A dinner with people Noah's never met becomes a life or death situation.
|Word count: 1,000
Summary: Written for the prompt(s): “Your hair looks great, really.”
“Your hair looks great. Really.”
Despite Jason’s reassurances, I continued to futz with my freshly-cut hair as we stood on his parents’ doorstep. Jason’s hand was hovering near the knocker, but hadn’t yet touched it. So I took one last opportunity to confirm that I looked and smelled fine.
“Are you sure? I mean, this cologne is new—I’ve never worn it before. Did I use too much? Do I smell weird?” I asked, and Jason turned away from the door to pull me into his arms for a slow, knee-buckling kiss.
“You smell good enough to eat. Look good enough to eat, too,” he breathed on my lips, his big hands clenching possessively and promisingly on my waist. “And if you’re an especially brave boy, tonight. . . .”
I laughed as he left the rest of that sentence to my imagination. I could never stay tense in Jason’s arms—not truly.
Well. Most of the time. Tonight was the first time I was going to meet his family. I was justifiably nervous, despite having reassurances from my boyfriend that his parents were neither homophobic or racist or species-ist or any of that garbage.
“And I look alright, right?” I whispered worriedly, glancing down at my new black blazer, button-down blue shirt, and pressed khakis, then back up at my boyfriend, who was watching me bemusedly. “I mean, I’m not too dressed-up, am I? You did say it was gonna be a pretty informal dinner. . . .”
“Baby, will you stop?” Jason caressed my face, his fingers lingering near my mouth. His dark eyes were steady and hypnotic. “You look amazing, you smell like the best thing ever, and my folks are gonna love you. Not as much as I do, but then, that’d be impossible.”
I practically melted, of course. Jason had a way of doing that to me, and had from almost day one.
“I just wanna make a good impression on them.” I pouted, and received another sweet, gentle kiss for it. One that turned not-so-sweet and gentle as the seconds passed, and Jason’s big hands wandered from my waist, around to my ass. I stood on my tiptoes—Jason was tall . . . nearly seven feet, and my five feet ten inches just didn’t quite measure up—and wrapped my arms around his neck, a startled giggle escaping into the kiss as his hands slid back to my waist and he picked me up as easily as I’d pick up a toddler.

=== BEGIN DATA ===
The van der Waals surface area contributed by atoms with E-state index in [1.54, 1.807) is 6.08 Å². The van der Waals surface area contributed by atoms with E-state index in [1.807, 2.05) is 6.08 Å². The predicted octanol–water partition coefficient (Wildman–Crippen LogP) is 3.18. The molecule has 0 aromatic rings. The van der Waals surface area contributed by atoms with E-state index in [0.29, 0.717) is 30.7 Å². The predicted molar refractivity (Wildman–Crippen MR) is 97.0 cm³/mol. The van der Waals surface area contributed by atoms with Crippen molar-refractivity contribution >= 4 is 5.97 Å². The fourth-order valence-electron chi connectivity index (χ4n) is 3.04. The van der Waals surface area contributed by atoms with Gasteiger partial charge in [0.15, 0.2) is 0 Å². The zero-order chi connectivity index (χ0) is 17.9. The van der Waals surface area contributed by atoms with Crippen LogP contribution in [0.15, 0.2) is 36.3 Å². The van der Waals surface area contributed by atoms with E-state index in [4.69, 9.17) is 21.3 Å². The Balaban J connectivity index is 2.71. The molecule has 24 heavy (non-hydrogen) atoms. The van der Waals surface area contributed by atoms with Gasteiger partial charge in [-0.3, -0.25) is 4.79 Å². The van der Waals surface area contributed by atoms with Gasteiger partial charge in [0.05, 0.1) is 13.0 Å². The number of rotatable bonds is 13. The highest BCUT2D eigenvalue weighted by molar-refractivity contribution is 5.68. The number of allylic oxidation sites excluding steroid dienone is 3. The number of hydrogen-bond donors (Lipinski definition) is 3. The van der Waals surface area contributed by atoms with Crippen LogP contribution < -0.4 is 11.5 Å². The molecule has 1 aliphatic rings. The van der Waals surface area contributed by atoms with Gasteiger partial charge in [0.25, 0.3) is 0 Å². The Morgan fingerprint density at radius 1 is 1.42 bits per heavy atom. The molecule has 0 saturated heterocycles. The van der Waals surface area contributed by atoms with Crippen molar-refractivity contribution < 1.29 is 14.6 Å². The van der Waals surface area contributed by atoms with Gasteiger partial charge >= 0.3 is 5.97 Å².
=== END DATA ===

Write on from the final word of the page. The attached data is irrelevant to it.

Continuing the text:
Thinking: What the hell? I wrapped my legs around his thighs and let him push me up against the door with a solid thunk, the knocker digging into my back.
“I love it when you manhandle me, Dr. Andrews,” I murmured as he kissed his way to my neck, sniffing and nipping at my skin. I broke out in goosebumps and moaned softly.
“And I love manhandling you. I love you.” Jason worried a hickey into my neck—carefully, always carefully. No matter how caught up we got in necking and foreplay, he made certain never to draw blood, or so much as break skin. There was simply no way of knowing if I’d survive the pathogens in his saliva . . . according to Jason, so many romances between our races had ended in death because one of the lovers got carried away or because they both assumed the uninfected partner was strong enough to survive the pathogens that spread from even just a single bite, without fail.
And I, well . . . let’s just say that a guy with asthma, and who was only one year in remission from his second battle with leukemia, was hardly anyone’s idea of a strong candidate for surviving the virus. . . .
Suddenly, the knocker wasn’t pressing into my back anymore and a rush of air cooled my damp back as Jason and I fell backwards into the foyer. I gasped as a flash of pain blazed in my neck, like a line of fire, when we tumbled past Jason’s dad and into the well-lit space. But Jason, ever graceful and quick, caught us before we could go tail-over-tea-kettle, clutching me as tightly as I was clutching him, with my arms and legs.
Then I was letting Jason go—as quickly as he put me down—and straightening my clothes and hair as I turned to face . . . Jason’s family.
They were all there, looking as they did in the many photos and albums Jason had shown me. All his many brothers and sisters. I grinned nervously and held out my hand as, to a person, their nostrils flared. I hoped like hell I hadn’t overdone it with the cologne.
“Hello,” I said injecting as much fake-confidence as I could into my cracking voice. “I’m—”
“Noah Petrosky,” Mrs. Andrews said lowly, gravely, stepping forward from her big brood of children and frowning, even as her nostrils continued to flare. “It’s, of course, lovely to meet you, dear, but—” Mrs. Andrews drifted closer to me, her expression worried. She’d paled considerably in the few seconds since she’d said my name. “—you’re . . . bleeding. . . .”
“I beg pardon?” I could all but feel Jason tense next to me. Mrs. Andrews reached out and touched my neck lightly, just under my ear. It stung and I gasped again, flinching away from her. She withdrew her hand and the tips of her first two fingers were covered in blood.
Instantly horrified, I recalled the flash of pain as Jason and I had tumbled into the house, and turned to him to see the same horror reflected on his handsome, dark face.
“Well,” Mrs. Andrew said the foyer started to spin slowly, but nauseatingly. My neck was on fire, and Jason caught me as strength left me so suddenly, I fell forward. As he scooped me up in his arms—again, as if I weighed nothing—I heard Mrs. Andrews’ voice as if from the other end of a long, echo chamber:
“If you survive this, Noah Petrosky . . . welcome to the Pack.”